I don't exaggerate. Bailey very quickly, upon entering our home, became a pet, not a boy who needed a family. He was celebrated, elevated, purred over. To his detriment. And to the detriment of our efforts at creating a parent-child relationship with him. Like any child, Bailey saw this treatment as being natural, and therefore expected it. And when he would return to us from, say, his biological aunt's or from one of our own family member's home, he expected the same treatment from us.
We don't praise Bailey more than the others, we don't expect less of him because of his past. We have deliberately treated Bailey as if he took his first breath with us. He is disciplined when he does wrong, and he is praised when he does well. (He does many things well. In fact, he does many things experts claimed he would never do...)
So Corrine and I, when we put Bailey in timeout for whacking Griffin, or for stealing keys from Corrine's purse, feel like bad parents. There is a part of us that flinches when we have to scold Bailey, because we-more than any others in our family-know his history. We know what he has gone through. And there is that moment's hesitation when we wonder if we are contributing to a long history of "abuse."
Bailey, we have found, is very much a typical 6-year-old boy. He can be mischievous, curious, delightful, moody, exuberant, tired, excitable, stubborn, and introspective. But he is extremely loving. He is not retarded (as his diagnosis reported), he is not incapable of learning at his age level (as his diagnosis reported) he is not unable to play well with "normal" kids (as was reported), he thrives in an assortment of educational settings (contrary to what was reported).
Bailey is a boy. With a past. But that is the past. And while it certainly has affected his present, it has not defined him. To a person, Bailey has made phenomenal progress since being placed with us. The most-often heard remark from state officials, case workers, former teachers, and those who have worked with him, is "Wow. He's doing so much better..."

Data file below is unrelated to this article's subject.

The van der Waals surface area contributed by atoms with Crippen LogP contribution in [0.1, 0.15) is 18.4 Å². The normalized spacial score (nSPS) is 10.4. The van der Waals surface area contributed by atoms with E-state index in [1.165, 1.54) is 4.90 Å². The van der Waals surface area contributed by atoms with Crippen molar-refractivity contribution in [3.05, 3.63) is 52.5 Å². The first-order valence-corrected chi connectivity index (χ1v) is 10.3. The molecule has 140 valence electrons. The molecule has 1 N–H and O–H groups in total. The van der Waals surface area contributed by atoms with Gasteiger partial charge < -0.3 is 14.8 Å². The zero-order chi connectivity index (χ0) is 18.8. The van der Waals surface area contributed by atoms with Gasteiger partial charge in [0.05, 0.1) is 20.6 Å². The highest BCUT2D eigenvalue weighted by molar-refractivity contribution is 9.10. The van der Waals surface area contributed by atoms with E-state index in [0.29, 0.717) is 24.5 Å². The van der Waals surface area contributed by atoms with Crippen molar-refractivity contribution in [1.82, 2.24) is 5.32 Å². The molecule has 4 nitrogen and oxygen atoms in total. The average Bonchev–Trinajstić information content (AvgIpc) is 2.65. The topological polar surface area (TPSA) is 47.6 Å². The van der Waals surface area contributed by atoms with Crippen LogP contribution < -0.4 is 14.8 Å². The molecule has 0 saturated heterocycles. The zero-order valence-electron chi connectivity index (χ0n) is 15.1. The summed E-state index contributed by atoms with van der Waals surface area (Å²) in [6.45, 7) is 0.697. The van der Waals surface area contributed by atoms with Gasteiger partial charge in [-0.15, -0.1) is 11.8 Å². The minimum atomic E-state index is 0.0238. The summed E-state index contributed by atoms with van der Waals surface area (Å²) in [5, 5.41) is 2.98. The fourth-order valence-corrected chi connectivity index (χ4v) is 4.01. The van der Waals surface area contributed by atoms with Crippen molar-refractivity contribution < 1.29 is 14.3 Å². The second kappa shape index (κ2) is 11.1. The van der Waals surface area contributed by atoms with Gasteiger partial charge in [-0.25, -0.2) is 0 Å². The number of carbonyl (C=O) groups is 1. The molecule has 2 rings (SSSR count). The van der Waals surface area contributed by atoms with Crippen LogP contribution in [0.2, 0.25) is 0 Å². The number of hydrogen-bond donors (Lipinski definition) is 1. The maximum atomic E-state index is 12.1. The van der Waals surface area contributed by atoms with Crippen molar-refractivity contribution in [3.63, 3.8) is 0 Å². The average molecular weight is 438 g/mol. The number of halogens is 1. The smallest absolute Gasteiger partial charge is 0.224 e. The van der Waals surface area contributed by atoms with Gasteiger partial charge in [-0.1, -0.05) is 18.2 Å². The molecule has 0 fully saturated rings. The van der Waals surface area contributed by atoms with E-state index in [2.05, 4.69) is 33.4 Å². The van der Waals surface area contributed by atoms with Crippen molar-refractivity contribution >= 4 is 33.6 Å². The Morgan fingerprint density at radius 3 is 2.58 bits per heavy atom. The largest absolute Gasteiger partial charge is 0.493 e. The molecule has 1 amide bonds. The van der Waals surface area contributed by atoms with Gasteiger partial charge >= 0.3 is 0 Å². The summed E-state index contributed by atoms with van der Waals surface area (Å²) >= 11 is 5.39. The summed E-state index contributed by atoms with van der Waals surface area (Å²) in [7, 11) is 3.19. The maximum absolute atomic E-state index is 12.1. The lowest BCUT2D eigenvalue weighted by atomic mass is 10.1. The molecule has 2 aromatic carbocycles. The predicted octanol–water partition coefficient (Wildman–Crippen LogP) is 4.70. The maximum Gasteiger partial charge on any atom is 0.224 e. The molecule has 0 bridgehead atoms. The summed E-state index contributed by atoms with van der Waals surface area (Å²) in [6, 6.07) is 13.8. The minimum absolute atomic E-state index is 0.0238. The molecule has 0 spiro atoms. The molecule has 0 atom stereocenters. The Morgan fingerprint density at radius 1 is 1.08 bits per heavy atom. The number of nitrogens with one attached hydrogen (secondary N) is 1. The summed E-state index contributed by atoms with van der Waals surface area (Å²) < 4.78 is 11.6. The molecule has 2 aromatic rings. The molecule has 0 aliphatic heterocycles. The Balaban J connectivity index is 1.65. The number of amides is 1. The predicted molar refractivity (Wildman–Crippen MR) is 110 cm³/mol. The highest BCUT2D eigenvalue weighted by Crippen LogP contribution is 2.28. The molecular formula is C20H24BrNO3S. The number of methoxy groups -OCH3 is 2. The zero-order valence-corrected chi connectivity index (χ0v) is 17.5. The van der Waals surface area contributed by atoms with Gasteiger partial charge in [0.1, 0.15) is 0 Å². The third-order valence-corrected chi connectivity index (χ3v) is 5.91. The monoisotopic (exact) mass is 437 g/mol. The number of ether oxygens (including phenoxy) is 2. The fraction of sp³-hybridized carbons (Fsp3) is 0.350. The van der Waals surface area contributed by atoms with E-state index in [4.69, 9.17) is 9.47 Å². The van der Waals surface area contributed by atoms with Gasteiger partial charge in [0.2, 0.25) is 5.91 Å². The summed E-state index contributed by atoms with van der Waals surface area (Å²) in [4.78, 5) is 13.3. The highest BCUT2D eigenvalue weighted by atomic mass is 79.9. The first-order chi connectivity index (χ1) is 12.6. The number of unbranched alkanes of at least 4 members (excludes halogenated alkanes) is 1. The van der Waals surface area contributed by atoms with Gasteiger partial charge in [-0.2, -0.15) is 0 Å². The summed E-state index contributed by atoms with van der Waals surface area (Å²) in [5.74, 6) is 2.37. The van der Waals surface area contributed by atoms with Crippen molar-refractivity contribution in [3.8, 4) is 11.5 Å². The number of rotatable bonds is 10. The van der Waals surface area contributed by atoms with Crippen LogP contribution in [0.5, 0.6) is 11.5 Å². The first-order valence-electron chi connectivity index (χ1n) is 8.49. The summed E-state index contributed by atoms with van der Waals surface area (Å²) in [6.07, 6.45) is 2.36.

Bailey has needed structure, not gifts. He has needed direction, not a parade of well-meaning adults treating him like a broken toy.
In a month he becomes Bailey Turner, legally. This is the day he ceases to be a statistic, or bound to his past, or treated like anything other than a 6 year old boy with a truly caring family. Within the fold, not above it.
Tuesday, April 20, 2010
At the end of college, in the spring of 2013 (if all goes as planned), I will have earned a BFA in Creative Writing and a BA in Philosophy. And no job prospects. But I'm not going to college to get a job, as odd as that may sound. I intended on sharpening my skills as a critical thinker and a creative writer. Writing is my job now and will be then.
But, I need to make money too. That's the reality. If I write the next Great American Whatever, then a "job" won't be necessary. But I don't write with that in mind. It would stifle me more than I'm already stifled creatively. It's all I would focus on. I would be trying to find the commercial angle to my ideas.
So I've decided to think seriously about teaching. Wow that sounded like "settling."